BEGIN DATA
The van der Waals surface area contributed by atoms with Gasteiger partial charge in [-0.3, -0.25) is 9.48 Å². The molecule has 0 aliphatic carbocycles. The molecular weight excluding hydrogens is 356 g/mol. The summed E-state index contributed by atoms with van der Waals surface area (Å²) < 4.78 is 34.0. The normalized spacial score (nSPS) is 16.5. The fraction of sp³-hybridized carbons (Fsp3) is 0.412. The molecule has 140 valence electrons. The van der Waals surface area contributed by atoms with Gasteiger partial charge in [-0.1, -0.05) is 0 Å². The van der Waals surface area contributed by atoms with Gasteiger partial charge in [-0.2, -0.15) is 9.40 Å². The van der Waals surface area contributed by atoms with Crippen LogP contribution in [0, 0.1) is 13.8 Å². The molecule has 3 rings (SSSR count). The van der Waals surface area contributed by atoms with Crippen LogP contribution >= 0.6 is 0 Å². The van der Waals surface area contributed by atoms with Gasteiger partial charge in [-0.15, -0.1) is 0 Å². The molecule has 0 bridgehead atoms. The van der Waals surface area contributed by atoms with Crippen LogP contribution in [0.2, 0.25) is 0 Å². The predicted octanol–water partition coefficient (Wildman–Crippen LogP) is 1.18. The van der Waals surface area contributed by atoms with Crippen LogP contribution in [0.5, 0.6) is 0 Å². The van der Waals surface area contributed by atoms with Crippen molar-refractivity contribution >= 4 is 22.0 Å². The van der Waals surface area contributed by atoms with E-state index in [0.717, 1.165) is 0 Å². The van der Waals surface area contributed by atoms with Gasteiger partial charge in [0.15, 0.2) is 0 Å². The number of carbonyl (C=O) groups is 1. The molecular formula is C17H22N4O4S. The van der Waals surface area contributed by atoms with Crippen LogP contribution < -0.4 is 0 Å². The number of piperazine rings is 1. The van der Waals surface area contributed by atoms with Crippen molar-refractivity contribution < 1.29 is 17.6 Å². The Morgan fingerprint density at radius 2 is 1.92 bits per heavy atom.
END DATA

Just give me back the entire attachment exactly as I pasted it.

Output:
The van der Waals surface area contributed by atoms with Gasteiger partial charge in [-0.3, -0.25) is 9.48 Å². The molecule has 0 aliphatic carbocycles. The molecular weight excluding hydrogens is 356 g/mol. The summed E-state index contributed by atoms with van der Waals surface area (Å²) < 4.78 is 34.0. The normalized spacial score (nSPS) is 16.5. The fraction of sp³-hybridized carbons (Fsp3) is 0.412. The molecule has 140 valence electrons. The van der Waals surface area contributed by atoms with Gasteiger partial charge in [-0.1, -0.05) is 0 Å². The van der Waals surface area contributed by atoms with Gasteiger partial charge in [-0.2, -0.15) is 9.40 Å². The van der Waals surface area contributed by atoms with Crippen LogP contribution in [0, 0.1) is 13.8 Å². The molecule has 3 rings (SSSR count). The van der Waals surface area contributed by atoms with Crippen LogP contribution >= 0.6 is 0 Å². The van der Waals surface area contributed by atoms with Gasteiger partial charge in [-0.15, -0.1) is 0 Å². The molecule has 0 bridgehead atoms. The van der Waals surface area contributed by atoms with Crippen LogP contribution in [0.2, 0.25) is 0 Å². The predicted octanol–water partition coefficient (Wildman–Crippen LogP) is 1.18. The van der Waals surface area contributed by atoms with Crippen LogP contribution in [0.5, 0.6) is 0 Å². The van der Waals surface area contributed by atoms with Crippen molar-refractivity contribution >= 4 is 22.0 Å². The van der Waals surface area contributed by atoms with E-state index in [0.717, 1.165) is 0 Å². The van der Waals surface area contributed by atoms with Gasteiger partial charge in [0.15, 0.2) is 0 Å². The number of carbonyl (C=O) groups is 1. The molecular formula is C17H22N4O4S. The van der Waals surface area contributed by atoms with Crippen LogP contribution < -0.4 is 0 Å². The number of piperazine rings is 1. The van der Waals surface area contributed by atoms with Crippen molar-refractivity contribution < 1.29 is 17.6 Å². The Morgan fingerprint density at radius 2 is 1.92 bits per heavy atom.